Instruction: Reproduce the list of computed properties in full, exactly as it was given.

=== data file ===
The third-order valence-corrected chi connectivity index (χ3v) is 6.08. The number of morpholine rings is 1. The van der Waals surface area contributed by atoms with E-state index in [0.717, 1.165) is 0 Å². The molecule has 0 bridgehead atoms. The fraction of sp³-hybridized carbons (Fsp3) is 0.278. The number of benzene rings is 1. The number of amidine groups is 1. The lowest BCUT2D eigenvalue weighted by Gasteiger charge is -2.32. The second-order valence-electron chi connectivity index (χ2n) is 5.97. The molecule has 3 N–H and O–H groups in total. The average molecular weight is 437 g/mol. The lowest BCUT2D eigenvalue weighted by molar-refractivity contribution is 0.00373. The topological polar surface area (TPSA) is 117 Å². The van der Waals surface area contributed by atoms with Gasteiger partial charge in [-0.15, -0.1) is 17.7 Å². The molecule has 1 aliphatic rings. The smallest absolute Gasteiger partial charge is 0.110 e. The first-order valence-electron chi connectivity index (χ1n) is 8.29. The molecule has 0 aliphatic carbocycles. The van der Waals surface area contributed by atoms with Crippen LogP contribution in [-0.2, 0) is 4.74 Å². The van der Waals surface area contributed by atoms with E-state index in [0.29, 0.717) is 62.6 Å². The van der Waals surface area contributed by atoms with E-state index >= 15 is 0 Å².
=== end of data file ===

The third-order valence-corrected chi connectivity index (χ3v) is 6.08. The number of morpholine rings is 1. The van der Waals surface area contributed by atoms with E-state index in [0.717, 1.165) is 0 Å². The molecule has 0 bridgehead atoms. The fraction of sp³-hybridized carbons (Fsp3) is 0.278. The number of benzene rings is 1. The number of amidine groups is 1. The lowest BCUT2D eigenvalue weighted by Gasteiger charge is -2.32. The second-order valence-electron chi connectivity index (χ2n) is 5.97. The molecule has 3 N–H and O–H groups in total. The average molecular weight is 437 g/mol. The lowest BCUT2D eigenvalue weighted by molar-refractivity contribution is 0.00373. The topological polar surface area (TPSA) is 117 Å². The van der Waals surface area contributed by atoms with Gasteiger partial charge in [-0.15, -0.1) is 17.7 Å². The molecule has 1 aliphatic rings. The smallest absolute Gasteiger partial charge is 0.110 e. The first-order valence-electron chi connectivity index (χ1n) is 8.29. The molecule has 0 aliphatic carbocycles. The van der Waals surface area contributed by atoms with Crippen LogP contribution in [-0.2, 0) is 4.74 Å². The van der Waals surface area contributed by atoms with E-state index in [0.29, 0.717) is 62.6 Å². The van der Waals surface area contributed by atoms with E-state index >= 15 is 0 Å².